Last week there was a bit of noise in the blogosphere when Iraqi Prime Minister Nouri al-Maliki proposed an amnesty for insurgents provided they have not killed Iraqis. Many pointed out that those terms meant insurgents who had killed Americans and allied troops and civilians would be included in the amnesty. The bloggers, representing both sides of the political spectrum, were upset. I understand their outrage and to a certain degree share it, but it's not a simple issue for me.
This was an act of the supposedly independent Iraqi government. This government is in a difficult position. They are in the early stages of a multi-sided civil war and many of their people view them as a puppet of the Americans. It is their right to do what they feel necessary to establish legitimacy and make peace with some of the opposing groups. The quest for legitimacy will make it necessary, at some point, for them to make a public show of separating themselves from the Americans. Peace with some sector of the armed opposition, at some point, will make some form of amnesty necessary.
However, just because I recognize the fact that they will need to undertake an action similar to this someday, doesn't mean I think this was the right action or the right time. As an American, I certainly don't think this announcement was in our interest. The outraged bloggers, and I'm sure many of the insurgents, are seeing this as a declaration of open season on Americans. My recognition that this is mostly an internal Iraqi matter doesn't mean I give up my right to have an opinion about it. I think it's an insult to the foreign soldiers and one which increases their risk.
The Iraqi government has since disavowed the amnesty plan, but not before the US Senate got to jump into the fray. Sen. Bill Nelson (D-FL) put forth a nonbinding resolution saying the Senate was opposed to an amnesty for the killers of Americans. The resolution is pure election year grandstanding. Nothing the American congress says has any legal authority in Iraq. As a nonbinding resolution, it has no more power in the United States than a letter to the editor or a blog. Nothing requires the Senate to express an opinion on an issue like this. Nevertheless, the Senate saw an opportunity for a few easy brownie points and jumped on it, Democrats and Republicans alike.
During the debate, here's what my former Senator, Ted Stevens (R-AK), had to say:
I really believe we ought to try to find some way to encourage that country to demonstrate to those people who have been opposed to what we're trying to do, that it's worthwhile for them and their children to come forward and support this democracy. And if that's amnesty, I'm for it. I'd be for it. And if those people who are, come forward… if they bore arms against our people, what's the difference between those people that bore arms against the Union in the War between the States? What’s the difference between the Germans and Japanese and all the people we’ve forgiven?
To answer Stevens' historical question, the difference is that most of those amnesties were made after the end of hostilities. Sure, there were instances during the Civil War when POWs were simply made to promise that they would go home and not fight any more. This was typical in those days when neither side had the means to keep large numbers of prisoners for a long time. However, in the latter two wars, that type of amnesty was no longer practiced. The type of amnesty that was given to normal German and Japanese soldiers was part of the final settlement at the end of the war and was not offered to those who had committed atrocities.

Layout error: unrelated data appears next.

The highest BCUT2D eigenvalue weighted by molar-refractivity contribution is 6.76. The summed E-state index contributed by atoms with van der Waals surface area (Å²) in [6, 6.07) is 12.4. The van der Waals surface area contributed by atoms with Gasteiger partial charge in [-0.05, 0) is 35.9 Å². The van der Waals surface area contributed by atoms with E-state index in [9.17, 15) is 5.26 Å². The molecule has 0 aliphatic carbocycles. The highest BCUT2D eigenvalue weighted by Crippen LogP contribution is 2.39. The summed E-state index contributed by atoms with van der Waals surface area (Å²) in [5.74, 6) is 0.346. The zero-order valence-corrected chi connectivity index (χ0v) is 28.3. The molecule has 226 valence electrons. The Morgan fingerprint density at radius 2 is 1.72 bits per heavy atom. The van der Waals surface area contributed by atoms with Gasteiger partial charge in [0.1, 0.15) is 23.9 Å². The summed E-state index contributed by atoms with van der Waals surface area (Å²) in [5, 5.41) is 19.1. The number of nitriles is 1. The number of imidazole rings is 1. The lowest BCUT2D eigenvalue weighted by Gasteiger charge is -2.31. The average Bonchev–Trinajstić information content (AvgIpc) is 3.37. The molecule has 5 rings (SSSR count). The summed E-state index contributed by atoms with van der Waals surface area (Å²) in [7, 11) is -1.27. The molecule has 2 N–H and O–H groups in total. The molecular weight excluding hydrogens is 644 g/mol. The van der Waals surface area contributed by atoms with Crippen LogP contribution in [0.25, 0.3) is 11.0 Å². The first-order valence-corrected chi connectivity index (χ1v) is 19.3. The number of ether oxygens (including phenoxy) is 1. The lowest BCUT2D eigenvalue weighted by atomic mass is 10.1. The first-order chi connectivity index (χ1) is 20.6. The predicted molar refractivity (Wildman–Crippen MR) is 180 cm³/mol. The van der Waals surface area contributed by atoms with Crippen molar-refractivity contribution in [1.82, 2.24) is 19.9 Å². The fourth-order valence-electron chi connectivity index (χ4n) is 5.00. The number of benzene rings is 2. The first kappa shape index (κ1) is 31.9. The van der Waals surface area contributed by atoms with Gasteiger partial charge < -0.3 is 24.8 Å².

It is the formal position of the Bush administration, supported by the Republicans in the Senate (including Stevens), that the fighters in Iraq are not normal soldiers and are not entitled to the treatment demanded by common decency and the Geneva Conventions. If Stevens has trouble understanding why the fighters in Iraq, a war that is still going strong, should be treated differently that those after WWII, he must really be baffled by the treatment we're giving the fighters from Afghanistan, who are still held captive and denied basic rights four years after we "won" that war.
If it appears that I'm being too hard on Sen. Stevens over one silly bit of hyperbole, let's jump forward to the final disposition of that resolution. On the same day Stevens made his statement, two American soldiers, Pfc. Thomas L. Tucker and Pfc. Kristian Menchaca, were kidnapped, tortured, and killed; their barely recognizable bodies were booby-trapped and left where they might kill other Americans. The day after their bodies were recovered, Stevens still supported the amnesty (even though the Iraqi government had already disowned the idea). Stevens and eighteen other Republicans voted against the resolution. The majority of the Republicans in the Senate and all of the Democrats voted to condemn the idea of amnesty.
Does Ted Stevens really believe the torturers of Pfcs. Tucker and Pfc. Menchaca should be forgiven and sent out to kill some more? Has supporting the right of the Bush administration to torture prisoners led him to support the right of everybody everywhere to torture prisoners? Can he really not tell the difference between this amnesty and other historical amnesties? If either of those is the case, Stevens is not fit, mentally or morally, to stay in the Senate. If Stevens is really as confused as he claims to be, then it is long past time for him to retire.
The Alaskan people need to ask Stevens these questions and hold him accountable. The voters in the states whose Republican senators voted with Stevens need to similarly ask the same questions of their senators and hold them responsible.